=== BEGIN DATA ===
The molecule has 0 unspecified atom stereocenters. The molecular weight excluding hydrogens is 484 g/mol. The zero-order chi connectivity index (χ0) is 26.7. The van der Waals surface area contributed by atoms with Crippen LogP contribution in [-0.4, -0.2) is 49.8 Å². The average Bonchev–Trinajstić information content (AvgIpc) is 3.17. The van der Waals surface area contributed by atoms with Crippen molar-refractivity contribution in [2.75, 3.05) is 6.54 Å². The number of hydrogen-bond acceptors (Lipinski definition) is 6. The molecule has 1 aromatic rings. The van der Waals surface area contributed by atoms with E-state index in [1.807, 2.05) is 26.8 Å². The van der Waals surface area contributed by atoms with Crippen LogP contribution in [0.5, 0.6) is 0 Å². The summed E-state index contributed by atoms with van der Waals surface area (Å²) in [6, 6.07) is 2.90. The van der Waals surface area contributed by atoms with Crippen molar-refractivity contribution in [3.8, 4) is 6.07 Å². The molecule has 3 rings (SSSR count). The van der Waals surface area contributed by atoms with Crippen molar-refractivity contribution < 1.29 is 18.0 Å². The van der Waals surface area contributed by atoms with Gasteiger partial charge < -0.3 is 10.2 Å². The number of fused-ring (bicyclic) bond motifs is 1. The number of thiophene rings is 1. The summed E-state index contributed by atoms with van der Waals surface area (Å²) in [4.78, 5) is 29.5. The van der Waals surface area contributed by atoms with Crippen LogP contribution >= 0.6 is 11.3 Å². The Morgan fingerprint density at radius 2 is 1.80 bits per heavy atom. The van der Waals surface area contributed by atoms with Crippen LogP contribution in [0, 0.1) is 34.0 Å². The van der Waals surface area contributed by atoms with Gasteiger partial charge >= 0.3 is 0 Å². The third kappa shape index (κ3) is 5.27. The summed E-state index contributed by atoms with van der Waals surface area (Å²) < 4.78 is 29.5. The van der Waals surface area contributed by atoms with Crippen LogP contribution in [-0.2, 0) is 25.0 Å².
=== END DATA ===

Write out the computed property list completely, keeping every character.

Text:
The molecule has 0 unspecified atom stereocenters. The molecular weight excluding hydrogens is 484 g/mol. The zero-order chi connectivity index (χ0) is 26.7. The van der Waals surface area contributed by atoms with Crippen LogP contribution in [-0.4, -0.2) is 49.8 Å². The average Bonchev–Trinajstić information content (AvgIpc) is 3.17. The van der Waals surface area contributed by atoms with Crippen molar-refractivity contribution in [2.75, 3.05) is 6.54 Å². The number of hydrogen-bond acceptors (Lipinski definition) is 6. The molecule has 1 aromatic rings. The van der Waals surface area contributed by atoms with E-state index in [1.807, 2.05) is 26.8 Å². The van der Waals surface area contributed by atoms with Crippen LogP contribution in [0.5, 0.6) is 0 Å². The summed E-state index contributed by atoms with van der Waals surface area (Å²) in [6, 6.07) is 2.90. The van der Waals surface area contributed by atoms with Crippen molar-refractivity contribution in [3.8, 4) is 6.07 Å². The molecule has 3 rings (SSSR count). The van der Waals surface area contributed by atoms with Crippen molar-refractivity contribution < 1.29 is 18.0 Å². The van der Waals surface area contributed by atoms with Gasteiger partial charge < -0.3 is 10.2 Å². The number of fused-ring (bicyclic) bond motifs is 1. The number of thiophene rings is 1. The summed E-state index contributed by atoms with van der Waals surface area (Å²) in [4.78, 5) is 29.5. The van der Waals surface area contributed by atoms with Crippen LogP contribution >= 0.6 is 11.3 Å². The Morgan fingerprint density at radius 2 is 1.80 bits per heavy atom. The van der Waals surface area contributed by atoms with Crippen LogP contribution in [0, 0.1) is 34.0 Å². The van der Waals surface area contributed by atoms with Gasteiger partial charge >= 0.3 is 0 Å². The third kappa shape index (κ3) is 5.27. The summed E-state index contributed by atoms with van der Waals surface area (Å²) < 4.78 is 29.5. The van der Waals surface area contributed by atoms with Crippen LogP contribution in [-0.2, 0) is 25.0 Å².